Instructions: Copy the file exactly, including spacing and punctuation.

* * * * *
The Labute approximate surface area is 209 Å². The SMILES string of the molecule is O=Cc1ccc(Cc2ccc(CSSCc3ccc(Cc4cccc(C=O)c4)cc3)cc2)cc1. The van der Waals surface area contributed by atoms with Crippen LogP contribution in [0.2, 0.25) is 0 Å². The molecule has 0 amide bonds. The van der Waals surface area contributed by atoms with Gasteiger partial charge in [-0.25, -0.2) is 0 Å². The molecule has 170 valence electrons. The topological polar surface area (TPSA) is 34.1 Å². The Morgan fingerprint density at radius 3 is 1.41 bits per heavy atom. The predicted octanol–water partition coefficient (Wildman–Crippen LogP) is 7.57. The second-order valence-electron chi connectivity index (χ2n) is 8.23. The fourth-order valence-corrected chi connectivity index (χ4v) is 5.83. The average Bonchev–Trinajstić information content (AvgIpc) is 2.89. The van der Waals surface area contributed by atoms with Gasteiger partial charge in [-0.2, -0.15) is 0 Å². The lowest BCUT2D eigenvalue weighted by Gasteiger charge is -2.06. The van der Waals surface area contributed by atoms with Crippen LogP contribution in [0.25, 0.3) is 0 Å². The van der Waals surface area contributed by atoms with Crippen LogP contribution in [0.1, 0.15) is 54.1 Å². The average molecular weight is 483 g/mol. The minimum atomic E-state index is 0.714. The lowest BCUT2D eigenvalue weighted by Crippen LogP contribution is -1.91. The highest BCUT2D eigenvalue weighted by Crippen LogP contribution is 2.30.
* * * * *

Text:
The Labute approximate surface area is 209 Å². The SMILES string of the molecule is O=Cc1ccc(Cc2ccc(CSSCc3ccc(Cc4cccc(C=O)c4)cc3)cc2)cc1. The van der Waals surface area contributed by atoms with Crippen LogP contribution in [0.2, 0.25) is 0 Å². The molecule has 0 amide bonds. The van der Waals surface area contributed by atoms with Gasteiger partial charge in [-0.25, -0.2) is 0 Å². The molecule has 170 valence electrons. The topological polar surface area (TPSA) is 34.1 Å². The Morgan fingerprint density at radius 3 is 1.41 bits per heavy atom. The predicted octanol–water partition coefficient (Wildman–Crippen LogP) is 7.57. The second-order valence-electron chi connectivity index (χ2n) is 8.23. The fourth-order valence-corrected chi connectivity index (χ4v) is 5.83. The average Bonchev–Trinajstić information content (AvgIpc) is 2.89. The van der Waals surface area contributed by atoms with Gasteiger partial charge in [-0.2, -0.15) is 0 Å². The lowest BCUT2D eigenvalue weighted by Gasteiger charge is -2.06. The van der Waals surface area contributed by atoms with Crippen LogP contribution in [0.25, 0.3) is 0 Å². The van der Waals surface area contributed by atoms with Crippen LogP contribution in [0.1, 0.15) is 54.1 Å². The average molecular weight is 483 g/mol. The minimum atomic E-state index is 0.714. The lowest BCUT2D eigenvalue weighted by Crippen LogP contribution is -1.91. The highest BCUT2D eigenvalue weighted by Crippen LogP contribution is 2.30.